She may be taking a back seat in the latest marketing campaign, but top brass at Singapore Airlines say the SIA Girl is far from over the hill.
They told The Straits Times her role has become more critical as the carrier increasingly relies on top-quality service to distinguish itself from its competitors.
"The essence of the Singapore Girl and her gentle, caring ways remain especially relevant today," said SIA executive vice- president (commercial) Mak Swee Wah. "In this ever-changing world, it is even more important for service excellence to be the key differentiator."
This contrasts with days gone by, when SIA led the pack with superior hardware, new planes, flat beds and the latest in-flight movies. Now, these are offered by all top-tier carriers, including Emirates and Cathay Pacific.
In this more competitive environment, the iconic Singapore Girl remains a feature of every branding drive as she helps the airline stand out.
"What has changed is the way she is portrayed," said SIA acting senior vice-president (sales and marketing) Chin Yau Seng.
The airline's latest $5 million campaign, being launched today, took more than a year to make and cuts across print, television and digital platforms in more than 120 countries. There are three commercials shot in China, Italy and Scotland - all feature the Singapore Girl.
But unlike in the last branding exercise, the spotlight is not on her. "We are putting the whole focus smack centre on the customer," said Mr Chin. "The SIA Girl, who obviously plays a very big role in all the ads, is a symbol of the lengths we go to for our customers."
For example, one commercial starts with her picking jasmine tea in China and ends with her serving tea on the aeroplane.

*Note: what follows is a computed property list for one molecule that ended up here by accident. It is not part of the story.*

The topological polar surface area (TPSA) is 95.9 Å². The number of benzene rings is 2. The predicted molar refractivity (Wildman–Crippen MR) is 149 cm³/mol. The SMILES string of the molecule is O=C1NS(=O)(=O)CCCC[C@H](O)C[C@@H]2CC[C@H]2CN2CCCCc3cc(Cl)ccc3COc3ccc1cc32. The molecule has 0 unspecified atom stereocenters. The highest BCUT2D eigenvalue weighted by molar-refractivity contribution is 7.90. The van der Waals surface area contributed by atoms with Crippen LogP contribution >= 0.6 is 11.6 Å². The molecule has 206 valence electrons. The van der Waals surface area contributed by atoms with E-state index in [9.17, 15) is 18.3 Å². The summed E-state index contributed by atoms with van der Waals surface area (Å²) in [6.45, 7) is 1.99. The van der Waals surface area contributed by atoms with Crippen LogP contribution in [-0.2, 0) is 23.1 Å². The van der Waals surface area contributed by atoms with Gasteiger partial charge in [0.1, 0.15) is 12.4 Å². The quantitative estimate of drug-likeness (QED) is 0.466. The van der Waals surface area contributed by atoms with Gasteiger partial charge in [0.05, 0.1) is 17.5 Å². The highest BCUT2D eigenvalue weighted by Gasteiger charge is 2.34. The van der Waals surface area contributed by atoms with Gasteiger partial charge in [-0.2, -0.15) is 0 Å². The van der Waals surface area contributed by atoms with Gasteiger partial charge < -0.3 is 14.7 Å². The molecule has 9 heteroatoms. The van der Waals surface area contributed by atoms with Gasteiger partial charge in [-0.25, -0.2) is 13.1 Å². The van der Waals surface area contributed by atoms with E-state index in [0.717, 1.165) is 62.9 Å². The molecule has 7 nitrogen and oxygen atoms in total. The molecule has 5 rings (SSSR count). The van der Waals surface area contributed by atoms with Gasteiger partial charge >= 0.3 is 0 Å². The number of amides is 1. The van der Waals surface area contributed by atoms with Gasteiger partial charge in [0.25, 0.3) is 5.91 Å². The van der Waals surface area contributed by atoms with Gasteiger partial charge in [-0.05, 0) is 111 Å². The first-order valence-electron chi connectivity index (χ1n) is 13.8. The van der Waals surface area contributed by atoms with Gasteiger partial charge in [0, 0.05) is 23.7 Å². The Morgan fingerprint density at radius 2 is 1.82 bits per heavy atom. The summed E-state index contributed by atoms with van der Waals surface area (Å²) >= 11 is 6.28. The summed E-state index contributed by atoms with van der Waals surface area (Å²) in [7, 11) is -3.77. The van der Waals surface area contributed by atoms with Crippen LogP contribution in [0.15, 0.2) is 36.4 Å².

Critics have called the Singapore Girl outdated. But Mr Chin said not many brands have a living, breathing icon. "No matter what, this remains a very strong point in our own marketing and we don't intend to move away from it because it is very rare."
Professor Jochen Wirtz of the National University of Singapore, who co-authored a book on SIA called Flying High In A Competitive Industry: Secrets Of The World's Leading Airline, said it made sense for the airline to capitalise on the Singapore Girl image.
"Featuring new routes, new technologies or new products can be done periodically to position an airline as a leader in the industry, but it is not a powerful positioning in the long run," he said. "There has to be the superior overall experience on board delivered by cabin crew who are supported by superior products and processes."
Singapore Management University associate professor of marketing education Seshan Ramaswami said the iconic Singapore Girl has served the airline well.
But he added that the image of an attentive Asian woman "may convey a negative stereotype of Asian women not in keeping with the tremendous strides in professional success of women the world over, and in Asia too".
He suggested showcasing stewards too, adding that SIA must focus on all aspects of its business if it wants to stay ahead of rivals.
Marketing consultant Lawrence Law, 57, who flies with SIA to Jakarta and back every week, said its customer service centre in the city needs improvement. "Getting help from the SIA office in Jakarta can be very trying," he added. "Poorly trained staff are taking longer to answer queries."